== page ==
Ultimately we simply have to recognize that working in space is inherently risky, and failures pave the way for the next missions. But on the human side, I honestly I think we could do a better job of dealing with mission disasters. It is devastating to have something you’ve worked so hard on for years crash and burn (at least figuratively). When it became clear we weren’t going to be able to contact the probes, people just limped back home and tried to pick up the pieces of all their research projects. In hindsight, I wish I’d had a ‘wake’ to celebrate the accomplishments along the way and bonds we formed over the duration of the project to give a bit of closure.
Planetary science can yield results that challenge existing interpretation and understanding. A recent example may include the observations by the Venus Express orbiter which indicate an apparent rotation slowdown of Venus. What are some of your favorite unexpected planetary science discoveries?
In the past few years there have been numerous discoveries of both more recent volcanic or tectonic activity and more volatiles than previously recognized. This seems to be true throughout the solar system. On the Moon they are finding more interior water in the minerals and later faulting and volcanism than seen before. Mercury has also lots of volcanism and near-surface volatiles. On Mars, there is evidence of ground water alteration of minerals until relatively late in its history, and volcanism and Mars quakes within the last 10 million years. Plus we may finally have evidence for actual transient liquid water in the form of lineated slope streaks that only form in the Spring when the temperature is just right for melting of brines. Not to mention recent volcanism on, my favorite, Venus. The same is true for Titan and other outer solar system bodies. I love these discoveries because they challenge our understanding of planetary thermal evolution and the role of volatiles. In the big picture, heat and volatiles define habitability.
MRO has been returning vast amounts of data and discoveries over the past 7 years. As spacecraft become more sophisticated the size of datasets continues to grow. How do you decide on which portions of data to focus your research efforts?
MRO is an incredible mission – we are coming up on 175 Tb of data. It is hard to choose, but my interest in thermal evolution drew me to studying the ancient crustal magnetization (another favorite discovery!) using gravity data from MRO. This work is led by a former UCLA student, Colleen Milbury. My postdoc, Serina Dinega, and I are using HiRISE data to study the volcanic features and how they have been emplaced. With my prior postdoc, Dan Nunes, we looked for subsurface ice with the SHARAD radar data. In particular we were looking for a source for the recent gullies that were initially thought to be due to fluid flow. We were unsuccessful, which is consistent with other studies that find dry landslides to be a more likely explanation for the gullies.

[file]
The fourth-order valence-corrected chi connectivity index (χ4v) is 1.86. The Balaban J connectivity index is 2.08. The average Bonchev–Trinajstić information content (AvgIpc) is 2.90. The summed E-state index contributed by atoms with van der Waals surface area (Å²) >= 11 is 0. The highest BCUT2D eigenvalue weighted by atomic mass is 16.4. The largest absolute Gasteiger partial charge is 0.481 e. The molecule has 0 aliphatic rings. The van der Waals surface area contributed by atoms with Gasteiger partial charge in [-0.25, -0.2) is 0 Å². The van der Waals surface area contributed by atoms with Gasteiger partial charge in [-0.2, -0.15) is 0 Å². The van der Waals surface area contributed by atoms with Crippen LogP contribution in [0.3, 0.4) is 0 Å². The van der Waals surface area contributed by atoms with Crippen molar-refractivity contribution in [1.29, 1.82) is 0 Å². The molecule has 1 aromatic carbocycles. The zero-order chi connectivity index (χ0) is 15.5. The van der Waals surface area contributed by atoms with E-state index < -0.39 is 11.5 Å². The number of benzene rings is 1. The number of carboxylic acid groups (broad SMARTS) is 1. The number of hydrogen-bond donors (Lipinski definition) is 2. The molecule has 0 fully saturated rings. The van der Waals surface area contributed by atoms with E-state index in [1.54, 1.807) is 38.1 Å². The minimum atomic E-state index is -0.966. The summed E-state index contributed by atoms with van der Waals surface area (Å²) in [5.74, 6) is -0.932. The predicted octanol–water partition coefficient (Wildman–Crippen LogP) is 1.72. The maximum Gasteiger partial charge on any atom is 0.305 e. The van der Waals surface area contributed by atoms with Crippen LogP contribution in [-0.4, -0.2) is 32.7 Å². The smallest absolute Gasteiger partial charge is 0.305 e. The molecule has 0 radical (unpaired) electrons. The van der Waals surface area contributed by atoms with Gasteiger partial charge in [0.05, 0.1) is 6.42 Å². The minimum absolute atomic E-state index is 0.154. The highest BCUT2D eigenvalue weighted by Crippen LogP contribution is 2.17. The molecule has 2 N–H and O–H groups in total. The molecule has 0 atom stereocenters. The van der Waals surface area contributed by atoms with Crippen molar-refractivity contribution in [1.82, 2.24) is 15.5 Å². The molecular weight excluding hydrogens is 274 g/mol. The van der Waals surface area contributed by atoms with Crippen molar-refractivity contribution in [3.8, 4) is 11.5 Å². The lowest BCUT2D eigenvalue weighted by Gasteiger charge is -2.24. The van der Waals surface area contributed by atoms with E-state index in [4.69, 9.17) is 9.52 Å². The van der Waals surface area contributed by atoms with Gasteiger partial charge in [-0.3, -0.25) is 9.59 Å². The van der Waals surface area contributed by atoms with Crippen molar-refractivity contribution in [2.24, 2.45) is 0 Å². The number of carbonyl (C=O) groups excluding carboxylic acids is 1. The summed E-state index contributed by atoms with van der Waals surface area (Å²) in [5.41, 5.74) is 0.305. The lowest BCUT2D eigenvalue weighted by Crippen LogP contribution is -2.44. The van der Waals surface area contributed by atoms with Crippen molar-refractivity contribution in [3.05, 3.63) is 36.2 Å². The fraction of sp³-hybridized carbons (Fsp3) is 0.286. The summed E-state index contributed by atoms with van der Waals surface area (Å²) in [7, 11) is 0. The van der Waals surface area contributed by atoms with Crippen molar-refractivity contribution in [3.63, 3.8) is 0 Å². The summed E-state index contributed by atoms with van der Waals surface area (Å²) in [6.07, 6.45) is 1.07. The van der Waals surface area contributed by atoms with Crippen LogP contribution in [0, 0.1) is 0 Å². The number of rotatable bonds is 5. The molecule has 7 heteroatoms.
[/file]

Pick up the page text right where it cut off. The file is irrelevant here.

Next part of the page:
Do you have any recommendations and advice for those considering careers in planetary science?
Be diverse! One never knows what kind of mission or topic will be in vogue as leadership and priorities change, so it is definitely best to study a diverse range of planetary bodies and processes. Diversity includes studying the Earth! Our home planet will always be the basis for understanding other planets, so you should never stop studying the ground beneath your feet. Ideally, study areas that will make you desirable to mission science teams so you can get in on new discoveries. But at the same time keep your eye on big picture science objectives that will unify your research and give you a long-term direction.
What is your favorite planetary body and what data would you most like to obtain from further exploration?
I’m currently working on a mission proposal to send a geophysical package (seismometer, heat flow, and geodesy) to Mars. We want to both understand early planetary evolution processes, which are well preserved on Mars, and understand the thermal evolution, which controls volatile and habitability history. If we get selected, you can sign up to get a tweet every time there is a Marsquake! Yet Venus is still my first love! In my view Venus is key for understanding both geodynamics and climate. I would love to see high-resolution topography and radar imaging to unravel the geologic history, as well as emissivity for the entire planet to look for recent volcanism and low-silica, continent-like bodies. Noble gasses would tell us about the accretional and degassing history. Surface chemistry would help answer a suite of questions about interior and geologic processes. I would love to send a flotilla of missions. The discoveries coming out of the host of missions at Mars and the Moon have been terrific. I would be thrilled to see the same attention turned to Venus. I’m sure the discoveries would be dazzling and be a boon for understanding Earth as well.
– Mark Hilverda, geoscientist and web manager for AGU’s Planetary Sciences Section